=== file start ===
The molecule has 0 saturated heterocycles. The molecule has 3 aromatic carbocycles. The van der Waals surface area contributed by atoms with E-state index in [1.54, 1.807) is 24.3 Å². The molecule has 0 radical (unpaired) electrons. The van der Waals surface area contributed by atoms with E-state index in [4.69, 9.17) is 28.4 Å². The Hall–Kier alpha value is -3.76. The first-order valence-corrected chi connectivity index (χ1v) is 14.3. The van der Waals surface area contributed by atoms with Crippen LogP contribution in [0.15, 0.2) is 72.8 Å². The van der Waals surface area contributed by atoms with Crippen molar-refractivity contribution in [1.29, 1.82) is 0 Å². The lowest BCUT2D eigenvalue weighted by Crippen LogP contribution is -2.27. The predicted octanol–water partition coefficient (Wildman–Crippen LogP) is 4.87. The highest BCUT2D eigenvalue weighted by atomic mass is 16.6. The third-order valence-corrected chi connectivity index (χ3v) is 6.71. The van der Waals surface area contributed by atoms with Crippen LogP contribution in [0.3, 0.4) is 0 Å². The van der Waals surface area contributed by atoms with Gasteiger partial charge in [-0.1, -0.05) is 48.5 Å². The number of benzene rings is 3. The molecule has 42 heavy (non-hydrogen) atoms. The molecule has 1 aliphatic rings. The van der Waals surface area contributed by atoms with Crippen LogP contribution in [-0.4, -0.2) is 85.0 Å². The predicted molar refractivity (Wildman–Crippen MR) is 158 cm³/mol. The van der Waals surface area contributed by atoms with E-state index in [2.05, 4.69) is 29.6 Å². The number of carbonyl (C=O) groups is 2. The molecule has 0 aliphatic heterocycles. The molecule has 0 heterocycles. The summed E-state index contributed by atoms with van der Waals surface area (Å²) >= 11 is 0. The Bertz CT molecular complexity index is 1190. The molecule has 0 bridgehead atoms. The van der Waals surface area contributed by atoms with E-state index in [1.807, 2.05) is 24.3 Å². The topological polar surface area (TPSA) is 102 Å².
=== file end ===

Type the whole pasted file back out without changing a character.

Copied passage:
The molecule has 0 saturated heterocycles. The molecule has 3 aromatic carbocycles. The van der Waals surface area contributed by atoms with E-state index in [1.54, 1.807) is 24.3 Å². The molecule has 0 radical (unpaired) electrons. The van der Waals surface area contributed by atoms with E-state index in [4.69, 9.17) is 28.4 Å². The Hall–Kier alpha value is -3.76. The first-order valence-corrected chi connectivity index (χ1v) is 14.3. The van der Waals surface area contributed by atoms with Crippen LogP contribution in [0.15, 0.2) is 72.8 Å². The van der Waals surface area contributed by atoms with Crippen molar-refractivity contribution in [1.29, 1.82) is 0 Å². The lowest BCUT2D eigenvalue weighted by Crippen LogP contribution is -2.27. The predicted octanol–water partition coefficient (Wildman–Crippen LogP) is 4.87. The highest BCUT2D eigenvalue weighted by atomic mass is 16.6. The third-order valence-corrected chi connectivity index (χ3v) is 6.71. The van der Waals surface area contributed by atoms with Crippen LogP contribution in [0.3, 0.4) is 0 Å². The van der Waals surface area contributed by atoms with Gasteiger partial charge in [-0.1, -0.05) is 48.5 Å². The number of benzene rings is 3. The molecule has 42 heavy (non-hydrogen) atoms. The molecule has 1 aliphatic rings. The van der Waals surface area contributed by atoms with Crippen LogP contribution in [-0.4, -0.2) is 85.0 Å². The predicted molar refractivity (Wildman–Crippen MR) is 158 cm³/mol. The van der Waals surface area contributed by atoms with E-state index in [2.05, 4.69) is 29.6 Å². The number of carbonyl (C=O) groups is 2. The molecule has 0 aliphatic heterocycles. The molecule has 0 heterocycles. The summed E-state index contributed by atoms with van der Waals surface area (Å²) >= 11 is 0. The Bertz CT molecular complexity index is 1190. The molecule has 0 bridgehead atoms. The van der Waals surface area contributed by atoms with E-state index in [1.807, 2.05) is 24.3 Å². The topological polar surface area (TPSA) is 102 Å².